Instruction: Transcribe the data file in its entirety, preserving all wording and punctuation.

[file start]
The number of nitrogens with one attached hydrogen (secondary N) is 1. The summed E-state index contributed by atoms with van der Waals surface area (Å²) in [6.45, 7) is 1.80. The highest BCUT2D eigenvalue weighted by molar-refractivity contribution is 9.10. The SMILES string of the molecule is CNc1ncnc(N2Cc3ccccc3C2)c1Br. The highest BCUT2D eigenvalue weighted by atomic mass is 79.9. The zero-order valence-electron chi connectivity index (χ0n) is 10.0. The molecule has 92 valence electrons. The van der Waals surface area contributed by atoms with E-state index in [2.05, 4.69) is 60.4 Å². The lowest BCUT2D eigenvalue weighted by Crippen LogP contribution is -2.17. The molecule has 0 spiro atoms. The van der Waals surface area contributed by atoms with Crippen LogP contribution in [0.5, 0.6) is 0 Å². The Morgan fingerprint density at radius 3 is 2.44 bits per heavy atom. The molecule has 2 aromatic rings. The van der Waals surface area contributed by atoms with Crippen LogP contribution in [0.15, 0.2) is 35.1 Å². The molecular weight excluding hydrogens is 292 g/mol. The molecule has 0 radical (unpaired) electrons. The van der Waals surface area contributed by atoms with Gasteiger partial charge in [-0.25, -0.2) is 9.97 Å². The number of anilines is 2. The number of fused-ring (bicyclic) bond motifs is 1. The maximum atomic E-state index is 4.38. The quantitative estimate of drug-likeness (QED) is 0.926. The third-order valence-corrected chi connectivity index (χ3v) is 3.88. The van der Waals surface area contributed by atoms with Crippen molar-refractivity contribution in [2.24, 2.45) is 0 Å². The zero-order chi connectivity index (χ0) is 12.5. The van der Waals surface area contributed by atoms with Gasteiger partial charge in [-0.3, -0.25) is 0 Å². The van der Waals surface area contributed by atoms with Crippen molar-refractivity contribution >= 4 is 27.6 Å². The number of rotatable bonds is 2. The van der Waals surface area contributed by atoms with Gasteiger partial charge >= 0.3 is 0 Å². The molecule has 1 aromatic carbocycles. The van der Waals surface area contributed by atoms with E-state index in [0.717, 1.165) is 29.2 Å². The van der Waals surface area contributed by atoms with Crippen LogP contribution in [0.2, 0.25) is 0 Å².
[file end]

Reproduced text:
The number of nitrogens with one attached hydrogen (secondary N) is 1. The summed E-state index contributed by atoms with van der Waals surface area (Å²) in [6.45, 7) is 1.80. The highest BCUT2D eigenvalue weighted by molar-refractivity contribution is 9.10. The SMILES string of the molecule is CNc1ncnc(N2Cc3ccccc3C2)c1Br. The highest BCUT2D eigenvalue weighted by atomic mass is 79.9. The zero-order valence-electron chi connectivity index (χ0n) is 10.0. The molecule has 92 valence electrons. The van der Waals surface area contributed by atoms with E-state index in [2.05, 4.69) is 60.4 Å². The lowest BCUT2D eigenvalue weighted by Crippen LogP contribution is -2.17. The molecule has 0 spiro atoms. The van der Waals surface area contributed by atoms with Crippen LogP contribution in [0.5, 0.6) is 0 Å². The Morgan fingerprint density at radius 3 is 2.44 bits per heavy atom. The molecule has 2 aromatic rings. The van der Waals surface area contributed by atoms with Crippen LogP contribution in [0.15, 0.2) is 35.1 Å². The molecular weight excluding hydrogens is 292 g/mol. The molecule has 0 radical (unpaired) electrons. The van der Waals surface area contributed by atoms with Gasteiger partial charge in [-0.25, -0.2) is 9.97 Å². The number of anilines is 2. The number of fused-ring (bicyclic) bond motifs is 1. The maximum atomic E-state index is 4.38. The quantitative estimate of drug-likeness (QED) is 0.926. The third-order valence-corrected chi connectivity index (χ3v) is 3.88. The van der Waals surface area contributed by atoms with Crippen molar-refractivity contribution in [2.24, 2.45) is 0 Å². The zero-order chi connectivity index (χ0) is 12.5. The van der Waals surface area contributed by atoms with Gasteiger partial charge in [-0.3, -0.25) is 0 Å². The van der Waals surface area contributed by atoms with Crippen molar-refractivity contribution >= 4 is 27.6 Å². The number of rotatable bonds is 2. The van der Waals surface area contributed by atoms with Gasteiger partial charge >= 0.3 is 0 Å². The molecule has 1 aromatic carbocycles. The van der Waals surface area contributed by atoms with E-state index in [0.717, 1.165) is 29.2 Å². The van der Waals surface area contributed by atoms with Crippen LogP contribution in [0.2, 0.25) is 0 Å².